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Synonyms for bromide



Collins Thesaurus of the English Language – Complete and Unabridged 2nd Edition. 2002 © HarperCollins Publishers 1995, 2002

Synonyms for bromide

a trite expression or idea

The American Heritage® Roget's Thesaurus. Copyright © 2013, 2014 by Houghton Mifflin Harcourt Publishing Company. Published by Houghton Mifflin Harcourt Publishing Company. All rights reserved.

Synonyms for bromide

any of the salts of hydrobromic acid

a trite or obvious remark

Based on WordNet 3.0, Farlex clipart collection. © 2003-2012 Princeton University, Farlex Inc.
References in periodicals archive ?
The lowest limit of bromides detection of 18 [micro]M was evaluated with pure Ag catalyst.
As pure Ag catalyst gave the lowest LOD for bromides, it was further tested for sensing of other halogen ions, namely, chlorides and iodides.
Thus, during ozonation of bromide ([Br.sup.-])-containing waters, different bromoorganic by-products are generated in the reaction of hypobromous acid (product of the reaction of [Br.sup.-] and [O.sub.3]) with natural organic matter.
Methods so far used or suggested for the detection of bromide and other halogens in water include neutron activation analysis, inductively coupled plasma-mass spectrometry, ion and liquid chromatography, and fluorescence spectroscopy [2-7].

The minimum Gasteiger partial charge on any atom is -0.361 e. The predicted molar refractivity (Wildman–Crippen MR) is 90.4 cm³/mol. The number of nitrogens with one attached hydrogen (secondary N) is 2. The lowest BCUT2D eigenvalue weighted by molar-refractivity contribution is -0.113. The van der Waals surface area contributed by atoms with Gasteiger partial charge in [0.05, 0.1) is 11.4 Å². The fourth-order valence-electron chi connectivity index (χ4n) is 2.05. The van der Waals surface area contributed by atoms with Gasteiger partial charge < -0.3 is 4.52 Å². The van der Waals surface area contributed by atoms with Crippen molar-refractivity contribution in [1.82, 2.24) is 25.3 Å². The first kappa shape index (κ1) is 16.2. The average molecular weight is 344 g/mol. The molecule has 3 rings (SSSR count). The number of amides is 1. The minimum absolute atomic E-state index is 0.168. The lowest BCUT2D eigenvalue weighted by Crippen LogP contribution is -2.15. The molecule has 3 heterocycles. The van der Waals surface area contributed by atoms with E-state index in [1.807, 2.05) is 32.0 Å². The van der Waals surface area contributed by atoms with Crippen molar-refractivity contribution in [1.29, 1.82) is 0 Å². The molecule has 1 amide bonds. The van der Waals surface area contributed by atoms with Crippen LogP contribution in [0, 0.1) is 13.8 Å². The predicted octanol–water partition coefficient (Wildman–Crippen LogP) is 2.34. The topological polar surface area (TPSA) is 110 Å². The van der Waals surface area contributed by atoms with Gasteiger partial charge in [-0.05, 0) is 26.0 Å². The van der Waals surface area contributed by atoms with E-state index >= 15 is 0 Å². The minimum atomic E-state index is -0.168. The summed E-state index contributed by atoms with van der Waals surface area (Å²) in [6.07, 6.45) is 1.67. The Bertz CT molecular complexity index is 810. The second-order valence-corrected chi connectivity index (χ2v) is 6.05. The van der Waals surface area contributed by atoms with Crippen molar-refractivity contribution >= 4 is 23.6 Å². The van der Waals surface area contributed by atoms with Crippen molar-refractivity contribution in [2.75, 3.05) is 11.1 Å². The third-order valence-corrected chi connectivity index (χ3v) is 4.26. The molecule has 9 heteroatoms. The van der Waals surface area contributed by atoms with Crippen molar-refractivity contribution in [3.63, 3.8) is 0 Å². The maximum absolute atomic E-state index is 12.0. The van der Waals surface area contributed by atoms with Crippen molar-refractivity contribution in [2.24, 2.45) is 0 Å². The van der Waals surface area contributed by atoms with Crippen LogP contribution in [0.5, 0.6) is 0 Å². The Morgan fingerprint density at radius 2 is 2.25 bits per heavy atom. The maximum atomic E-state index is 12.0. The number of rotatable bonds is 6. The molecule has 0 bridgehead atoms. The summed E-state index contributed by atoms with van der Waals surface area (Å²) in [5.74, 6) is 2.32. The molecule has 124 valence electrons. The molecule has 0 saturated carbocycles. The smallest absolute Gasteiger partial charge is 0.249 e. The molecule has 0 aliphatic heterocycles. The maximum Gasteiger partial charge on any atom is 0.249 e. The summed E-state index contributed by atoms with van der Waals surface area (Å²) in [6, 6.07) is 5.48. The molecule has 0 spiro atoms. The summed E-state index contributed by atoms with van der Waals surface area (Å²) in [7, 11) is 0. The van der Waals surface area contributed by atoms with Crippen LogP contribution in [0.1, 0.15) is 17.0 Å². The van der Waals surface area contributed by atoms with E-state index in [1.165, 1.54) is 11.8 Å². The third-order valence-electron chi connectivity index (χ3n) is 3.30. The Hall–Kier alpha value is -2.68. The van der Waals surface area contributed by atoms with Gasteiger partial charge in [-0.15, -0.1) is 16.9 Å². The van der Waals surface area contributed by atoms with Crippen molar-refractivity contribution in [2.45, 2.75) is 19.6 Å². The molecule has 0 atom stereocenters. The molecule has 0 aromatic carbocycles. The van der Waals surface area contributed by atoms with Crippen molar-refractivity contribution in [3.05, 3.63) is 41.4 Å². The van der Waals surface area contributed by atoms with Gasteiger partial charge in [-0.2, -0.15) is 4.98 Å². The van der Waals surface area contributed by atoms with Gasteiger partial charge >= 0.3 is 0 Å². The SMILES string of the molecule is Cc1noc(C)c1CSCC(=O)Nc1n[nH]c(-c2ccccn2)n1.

The corrosive fluids implicated in the leak at Total's Elgin field, such as calcium bromide, are commonly used in such deep-sea wells, and experts fear a recurrence as operators, under pressure to offset declining output from conventional reservoirs, turn to deeper, hotter and higher pressure fields.
"Bromide brines have been used in thousands of wells since their introduction in the 1980's," John Downs, a chemical engineer who runs his own consultancy group, told Reuters.
NEED TO KNOW Drilling engineers, equipment manufacturers and chemical experts say the long-term consequences of exposing well casings to bromide-based fluids are poorly understood, and some corrosive bromide fluids have already been banned.
In addition to the cola, other possible sources of excessive bromide exposure include pesticides, pool disinfectants, flame retardants, and hair perming solutions.
Whether spurred by that, or just by his knowledge of chemistry, he decided to add some sodium bromide to the concoction as well.
So sodium bromide would be Emerson's other ingredient.
This eventually led to the removal of sodium bromide from the product, leaving the modern version with just acetaminophen and fizz.
While there are alternatives to brominated flame-retardants, they are not "tried and true" as are bromides. Some say that the bromides must be used in order to affix the chemical to the backing of an upholstered furniture fabric.